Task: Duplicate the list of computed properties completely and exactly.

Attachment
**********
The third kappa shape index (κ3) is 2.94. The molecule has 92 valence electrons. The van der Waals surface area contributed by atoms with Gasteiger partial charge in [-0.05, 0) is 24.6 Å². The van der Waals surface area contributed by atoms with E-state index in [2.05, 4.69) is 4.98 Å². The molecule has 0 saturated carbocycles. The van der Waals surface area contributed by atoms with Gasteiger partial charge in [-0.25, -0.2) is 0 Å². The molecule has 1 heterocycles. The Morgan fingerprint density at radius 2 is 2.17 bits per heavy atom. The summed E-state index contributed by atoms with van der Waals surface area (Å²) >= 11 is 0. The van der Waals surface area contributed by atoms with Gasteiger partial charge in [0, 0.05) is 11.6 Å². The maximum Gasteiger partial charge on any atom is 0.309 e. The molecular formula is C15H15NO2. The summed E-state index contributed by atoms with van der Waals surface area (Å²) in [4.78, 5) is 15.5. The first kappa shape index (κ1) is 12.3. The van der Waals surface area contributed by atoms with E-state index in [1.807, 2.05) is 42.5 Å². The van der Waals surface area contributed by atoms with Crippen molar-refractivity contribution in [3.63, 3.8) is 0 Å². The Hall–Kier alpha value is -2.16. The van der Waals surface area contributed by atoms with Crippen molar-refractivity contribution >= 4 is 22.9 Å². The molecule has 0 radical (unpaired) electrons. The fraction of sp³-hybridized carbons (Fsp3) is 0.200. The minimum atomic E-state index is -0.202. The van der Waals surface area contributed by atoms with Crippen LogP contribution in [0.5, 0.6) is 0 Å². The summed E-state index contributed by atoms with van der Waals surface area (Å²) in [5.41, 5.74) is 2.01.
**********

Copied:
The third kappa shape index (κ3) is 2.94. The molecule has 92 valence electrons. The van der Waals surface area contributed by atoms with Gasteiger partial charge in [-0.05, 0) is 24.6 Å². The van der Waals surface area contributed by atoms with E-state index in [2.05, 4.69) is 4.98 Å². The molecule has 0 saturated carbocycles. The van der Waals surface area contributed by atoms with Gasteiger partial charge in [-0.25, -0.2) is 0 Å². The molecule has 1 heterocycles. The Morgan fingerprint density at radius 2 is 2.17 bits per heavy atom. The summed E-state index contributed by atoms with van der Waals surface area (Å²) >= 11 is 0. The van der Waals surface area contributed by atoms with Gasteiger partial charge in [0, 0.05) is 11.6 Å². The maximum Gasteiger partial charge on any atom is 0.309 e. The molecular formula is C15H15NO2. The summed E-state index contributed by atoms with van der Waals surface area (Å²) in [4.78, 5) is 15.5. The first kappa shape index (κ1) is 12.3. The van der Waals surface area contributed by atoms with E-state index in [1.807, 2.05) is 42.5 Å². The van der Waals surface area contributed by atoms with Crippen molar-refractivity contribution in [3.63, 3.8) is 0 Å². The Hall–Kier alpha value is -2.16. The van der Waals surface area contributed by atoms with Crippen molar-refractivity contribution >= 4 is 22.9 Å². The molecule has 0 radical (unpaired) electrons. The fraction of sp³-hybridized carbons (Fsp3) is 0.200. The minimum atomic E-state index is -0.202. The van der Waals surface area contributed by atoms with Crippen LogP contribution in [0.5, 0.6) is 0 Å². The summed E-state index contributed by atoms with van der Waals surface area (Å²) in [5.41, 5.74) is 2.01.